Joie De Vivre

Another essential aspect of video storytelling is about charisma; the camera loves those who have it.  Example?  This excellent Team GBR/Volvo Cars-sponsored Rio Test video from our old friends Richard Langdon nd Rachel Jesperson, focusing on always-smiling and ultra-charismatic silver medallist Luke Patience.  Also starring in this one are his excellent Aberdeen accent and a couple of Nacra 17 sailors.  Have a look at two more charismatic intros from the same team over here.

flook off

Brilliant, stupid, or a hoax?  You decide.

 

August 26th, 2014 by admin

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As the second Mac gets set to begin tomorrow, Our old pal Petey Crawford jammed together a video from the light air/downwind start of the earlier race, Bayview’s Port Huron-Mackinac.  Bora Gulari returned from Sardinia for a couple weeks to give Phil and Sharon O’Niel’s TP52 Natalie J her fourth straight overall (Cove Island Course) BYC-Mack win, and we’ve got an interview coming up with the rock star soon…for now, enjoy the stylings from Penalty Box.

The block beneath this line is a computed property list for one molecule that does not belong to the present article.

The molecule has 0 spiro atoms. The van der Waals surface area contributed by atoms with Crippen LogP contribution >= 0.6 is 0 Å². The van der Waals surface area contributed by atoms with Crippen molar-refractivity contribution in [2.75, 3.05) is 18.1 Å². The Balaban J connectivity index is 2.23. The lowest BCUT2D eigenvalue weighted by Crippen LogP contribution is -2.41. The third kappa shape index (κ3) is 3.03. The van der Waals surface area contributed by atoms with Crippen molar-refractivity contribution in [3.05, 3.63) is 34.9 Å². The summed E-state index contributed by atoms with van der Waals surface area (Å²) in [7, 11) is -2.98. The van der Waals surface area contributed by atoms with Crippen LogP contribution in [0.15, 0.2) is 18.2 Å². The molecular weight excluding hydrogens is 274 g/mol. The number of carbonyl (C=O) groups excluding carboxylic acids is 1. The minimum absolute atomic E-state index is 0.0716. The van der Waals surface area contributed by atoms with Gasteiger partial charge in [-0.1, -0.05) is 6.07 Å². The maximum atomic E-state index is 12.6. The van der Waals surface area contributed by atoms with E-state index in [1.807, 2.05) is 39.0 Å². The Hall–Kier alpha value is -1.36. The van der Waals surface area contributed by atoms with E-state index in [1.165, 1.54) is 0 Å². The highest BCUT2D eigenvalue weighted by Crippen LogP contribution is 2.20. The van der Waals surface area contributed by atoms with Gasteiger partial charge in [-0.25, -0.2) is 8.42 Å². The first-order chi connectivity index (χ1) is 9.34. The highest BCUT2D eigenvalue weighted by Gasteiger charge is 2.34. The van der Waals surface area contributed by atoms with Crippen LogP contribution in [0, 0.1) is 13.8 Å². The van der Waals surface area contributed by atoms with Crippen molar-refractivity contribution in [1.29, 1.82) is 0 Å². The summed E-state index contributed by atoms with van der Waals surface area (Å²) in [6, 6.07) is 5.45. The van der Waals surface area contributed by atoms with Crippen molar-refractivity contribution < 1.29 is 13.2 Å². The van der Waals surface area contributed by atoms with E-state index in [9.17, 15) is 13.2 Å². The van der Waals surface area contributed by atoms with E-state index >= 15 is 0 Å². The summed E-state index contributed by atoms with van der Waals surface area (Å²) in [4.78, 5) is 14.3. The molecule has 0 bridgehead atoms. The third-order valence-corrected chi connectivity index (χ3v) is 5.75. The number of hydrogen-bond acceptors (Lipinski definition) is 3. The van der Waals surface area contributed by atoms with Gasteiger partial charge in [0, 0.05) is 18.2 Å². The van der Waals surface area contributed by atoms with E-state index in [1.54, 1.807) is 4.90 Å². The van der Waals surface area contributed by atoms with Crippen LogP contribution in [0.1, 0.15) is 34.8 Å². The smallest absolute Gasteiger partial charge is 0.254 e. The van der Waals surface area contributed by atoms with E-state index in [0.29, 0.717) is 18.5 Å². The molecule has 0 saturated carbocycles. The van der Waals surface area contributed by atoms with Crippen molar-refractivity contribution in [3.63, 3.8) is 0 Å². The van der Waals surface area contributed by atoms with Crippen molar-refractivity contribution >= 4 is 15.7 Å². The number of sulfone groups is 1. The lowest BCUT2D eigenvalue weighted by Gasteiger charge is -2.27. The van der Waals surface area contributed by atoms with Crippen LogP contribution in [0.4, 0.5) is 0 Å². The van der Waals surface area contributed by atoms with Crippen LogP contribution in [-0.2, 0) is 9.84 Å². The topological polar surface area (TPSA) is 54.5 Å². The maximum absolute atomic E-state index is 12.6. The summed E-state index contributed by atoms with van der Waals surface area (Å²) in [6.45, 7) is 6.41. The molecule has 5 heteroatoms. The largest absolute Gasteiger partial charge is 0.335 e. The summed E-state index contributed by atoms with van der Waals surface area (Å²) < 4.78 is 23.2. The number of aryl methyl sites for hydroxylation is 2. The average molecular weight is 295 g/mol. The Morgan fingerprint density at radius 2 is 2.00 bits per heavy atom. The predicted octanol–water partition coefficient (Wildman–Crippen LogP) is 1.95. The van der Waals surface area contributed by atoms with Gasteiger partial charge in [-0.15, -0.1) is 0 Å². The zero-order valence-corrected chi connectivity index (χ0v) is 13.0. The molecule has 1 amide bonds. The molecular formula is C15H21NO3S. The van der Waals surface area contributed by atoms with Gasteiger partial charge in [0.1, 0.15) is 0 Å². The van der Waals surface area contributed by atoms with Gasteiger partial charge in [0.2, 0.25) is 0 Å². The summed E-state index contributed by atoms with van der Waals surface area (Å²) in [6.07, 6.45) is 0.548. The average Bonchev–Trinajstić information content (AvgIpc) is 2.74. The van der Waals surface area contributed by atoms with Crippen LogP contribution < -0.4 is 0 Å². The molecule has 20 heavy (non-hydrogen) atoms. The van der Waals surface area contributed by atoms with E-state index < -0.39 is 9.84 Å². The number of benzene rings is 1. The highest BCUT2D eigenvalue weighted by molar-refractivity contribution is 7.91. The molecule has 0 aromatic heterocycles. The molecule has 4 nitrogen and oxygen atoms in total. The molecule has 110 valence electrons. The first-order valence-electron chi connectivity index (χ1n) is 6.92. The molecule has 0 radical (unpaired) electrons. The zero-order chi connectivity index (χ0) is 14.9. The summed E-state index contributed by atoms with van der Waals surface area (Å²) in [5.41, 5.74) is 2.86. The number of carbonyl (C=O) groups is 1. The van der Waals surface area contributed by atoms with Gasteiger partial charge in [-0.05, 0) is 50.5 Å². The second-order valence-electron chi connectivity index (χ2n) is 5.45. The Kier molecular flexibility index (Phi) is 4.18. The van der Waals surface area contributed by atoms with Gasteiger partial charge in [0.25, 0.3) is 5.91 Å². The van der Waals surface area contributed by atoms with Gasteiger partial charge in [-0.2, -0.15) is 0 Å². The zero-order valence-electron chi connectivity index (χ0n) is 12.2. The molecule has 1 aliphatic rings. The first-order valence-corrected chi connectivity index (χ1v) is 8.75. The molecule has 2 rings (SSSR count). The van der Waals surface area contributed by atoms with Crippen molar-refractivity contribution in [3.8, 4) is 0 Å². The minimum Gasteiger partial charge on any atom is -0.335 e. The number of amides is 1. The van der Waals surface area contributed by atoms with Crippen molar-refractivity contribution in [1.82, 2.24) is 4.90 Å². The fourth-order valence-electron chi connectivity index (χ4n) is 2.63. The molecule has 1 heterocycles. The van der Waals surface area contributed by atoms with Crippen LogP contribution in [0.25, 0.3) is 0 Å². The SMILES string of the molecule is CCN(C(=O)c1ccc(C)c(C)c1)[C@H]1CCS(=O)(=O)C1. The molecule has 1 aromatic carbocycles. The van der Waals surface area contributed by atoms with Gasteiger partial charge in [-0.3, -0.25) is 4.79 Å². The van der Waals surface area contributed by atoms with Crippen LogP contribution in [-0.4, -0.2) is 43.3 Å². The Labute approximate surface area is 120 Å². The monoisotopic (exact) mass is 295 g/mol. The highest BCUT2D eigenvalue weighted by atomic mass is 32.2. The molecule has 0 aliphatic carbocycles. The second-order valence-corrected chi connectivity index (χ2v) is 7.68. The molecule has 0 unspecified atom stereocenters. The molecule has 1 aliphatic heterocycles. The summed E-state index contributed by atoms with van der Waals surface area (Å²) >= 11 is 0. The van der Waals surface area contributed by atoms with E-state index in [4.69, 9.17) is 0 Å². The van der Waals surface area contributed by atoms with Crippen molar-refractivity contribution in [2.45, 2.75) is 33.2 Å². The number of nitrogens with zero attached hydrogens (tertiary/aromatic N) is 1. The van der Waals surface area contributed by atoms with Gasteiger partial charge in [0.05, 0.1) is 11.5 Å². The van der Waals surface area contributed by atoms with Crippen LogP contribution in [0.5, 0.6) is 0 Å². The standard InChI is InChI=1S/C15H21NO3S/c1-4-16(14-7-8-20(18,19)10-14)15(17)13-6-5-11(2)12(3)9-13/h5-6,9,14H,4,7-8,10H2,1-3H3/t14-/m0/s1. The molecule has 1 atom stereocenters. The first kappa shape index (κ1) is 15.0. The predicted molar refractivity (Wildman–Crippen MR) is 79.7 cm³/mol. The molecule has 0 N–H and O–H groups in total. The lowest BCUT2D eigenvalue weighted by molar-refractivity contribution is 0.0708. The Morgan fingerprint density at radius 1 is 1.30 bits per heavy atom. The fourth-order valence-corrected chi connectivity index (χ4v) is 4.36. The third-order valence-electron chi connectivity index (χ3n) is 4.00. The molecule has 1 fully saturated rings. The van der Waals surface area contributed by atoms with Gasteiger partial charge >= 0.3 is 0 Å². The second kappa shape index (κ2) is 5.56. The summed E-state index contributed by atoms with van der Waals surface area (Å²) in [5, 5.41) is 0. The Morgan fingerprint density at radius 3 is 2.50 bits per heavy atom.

UPDATE: Tim Lewin asked us to point out that, while Natalie J won four straight Cove Island overalls that she sailed, she actually didn’t go macking in 2013 because she was on the Transpac.  Last year, Sledgehammer, a J/120 won the Overall for Cove Island.   

July 18th, 2014 by admin

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Screen Shot 2014-07-11 at 12.53.01 PMClean Report

After a five-year hiatus from covering the Midwest’s second-biggest freshwater distance race, we’re heading up to Port Huron, Michigan for the start of the Bayview Mackinac Race tomorrow.  With Luna Rossa Challenge’s Bora Gulari aboard the TP52 Natalie J, Annapolite-turned ocean racer Ryan Breymaier joining the F-31 Cheekee and a pile of fun boats including the old VO70 Il Mostro, there will be plenty to see, and you’ll be able to watch all the action via Sailing Anarchy’s Facebook Page starting around 10 AM EDT tomorrow.